Exploring Cyberlearning Through an NSF Lens - Seminar
|Event Date:||September 29, 2011|
|Speaker Affiliation:||School of Engineering Education, Purdue University|
|Location:||Forney Hall, G124|
|Contact Name:||Dr. Demetra Evangelou
Phrases like “Let’s Google it” and “Text me” are familiar to the youth of today. Though simple, the phrases speak to a greater reality: the use of computing technology and high-speed communication is ubiquitous. Unfortunately, the full potential of cyberlearning has not been fully realized in undergraduate education. Program Officers in the Division of Undergraduate Education (DUE) at the National Science Foundation (NSF) are interested in exploring the possibilities of cyberlearning. Such interest is the impetus for this study.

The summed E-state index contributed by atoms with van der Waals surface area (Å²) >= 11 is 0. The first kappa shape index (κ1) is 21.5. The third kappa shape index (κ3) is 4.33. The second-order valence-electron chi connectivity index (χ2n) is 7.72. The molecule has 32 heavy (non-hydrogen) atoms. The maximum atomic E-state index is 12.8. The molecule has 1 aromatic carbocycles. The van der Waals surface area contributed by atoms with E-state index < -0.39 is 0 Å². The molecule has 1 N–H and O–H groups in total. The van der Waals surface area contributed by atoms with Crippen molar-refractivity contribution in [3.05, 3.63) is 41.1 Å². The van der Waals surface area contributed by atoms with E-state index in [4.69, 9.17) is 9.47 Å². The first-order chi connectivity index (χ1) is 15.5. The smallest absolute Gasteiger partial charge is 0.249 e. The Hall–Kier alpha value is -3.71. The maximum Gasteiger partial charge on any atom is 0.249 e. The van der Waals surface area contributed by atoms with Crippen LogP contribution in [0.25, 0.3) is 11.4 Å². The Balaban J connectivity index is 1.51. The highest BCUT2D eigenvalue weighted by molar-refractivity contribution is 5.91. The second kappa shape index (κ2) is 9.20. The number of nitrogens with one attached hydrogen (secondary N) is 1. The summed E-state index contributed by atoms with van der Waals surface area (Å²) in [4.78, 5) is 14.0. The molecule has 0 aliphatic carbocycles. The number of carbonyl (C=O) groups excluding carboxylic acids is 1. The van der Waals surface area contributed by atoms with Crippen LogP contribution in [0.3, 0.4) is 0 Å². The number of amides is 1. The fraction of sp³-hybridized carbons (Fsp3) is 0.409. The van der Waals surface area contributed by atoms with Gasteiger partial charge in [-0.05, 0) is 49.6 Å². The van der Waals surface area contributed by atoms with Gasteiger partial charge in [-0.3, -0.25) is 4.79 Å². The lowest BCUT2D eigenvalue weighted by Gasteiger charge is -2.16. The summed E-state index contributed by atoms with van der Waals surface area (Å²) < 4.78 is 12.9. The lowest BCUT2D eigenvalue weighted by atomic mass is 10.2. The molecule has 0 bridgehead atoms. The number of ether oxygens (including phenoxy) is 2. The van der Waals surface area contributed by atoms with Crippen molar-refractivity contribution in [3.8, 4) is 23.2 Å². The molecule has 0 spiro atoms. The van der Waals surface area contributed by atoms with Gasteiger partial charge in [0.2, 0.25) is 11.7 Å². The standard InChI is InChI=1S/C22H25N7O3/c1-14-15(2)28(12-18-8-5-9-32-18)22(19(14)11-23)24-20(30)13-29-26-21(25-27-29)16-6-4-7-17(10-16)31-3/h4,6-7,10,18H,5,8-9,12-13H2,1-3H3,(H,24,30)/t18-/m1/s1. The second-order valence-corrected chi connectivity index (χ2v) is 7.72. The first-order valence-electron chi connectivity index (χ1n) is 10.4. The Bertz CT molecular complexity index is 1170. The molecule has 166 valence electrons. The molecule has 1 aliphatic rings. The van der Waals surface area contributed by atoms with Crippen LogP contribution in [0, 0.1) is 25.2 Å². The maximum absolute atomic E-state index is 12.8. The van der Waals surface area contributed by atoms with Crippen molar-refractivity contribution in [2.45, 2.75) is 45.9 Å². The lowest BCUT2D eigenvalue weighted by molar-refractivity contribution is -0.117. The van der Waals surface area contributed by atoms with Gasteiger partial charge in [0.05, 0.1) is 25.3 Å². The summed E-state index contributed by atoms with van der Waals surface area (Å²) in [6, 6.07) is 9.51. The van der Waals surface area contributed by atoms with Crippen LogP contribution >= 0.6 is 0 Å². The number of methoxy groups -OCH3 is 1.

The goal of this project is to explore ways in which cyberlearning might be used to promote excellence in science, technology, engineering, and mathematics (STEM) education. More specifically, a mixed methods research design was used to (1) perform a portfolio analysis of DUE awards funded over the past 10 years that relate to cyberlearning; (2) understand the perceptions of cyberlearning among a subset of Program Officers; and (3) provide recommendations about possible directions one could take with cyberlearning.
Jeremi London is a graduate student in the School of Engineering Education and the School of Industrial Engineering at Purdue University. She completed this analysis as part of her Summer 2011 internship project while working in the Division of Undergraduate Education at the National Science Foundation.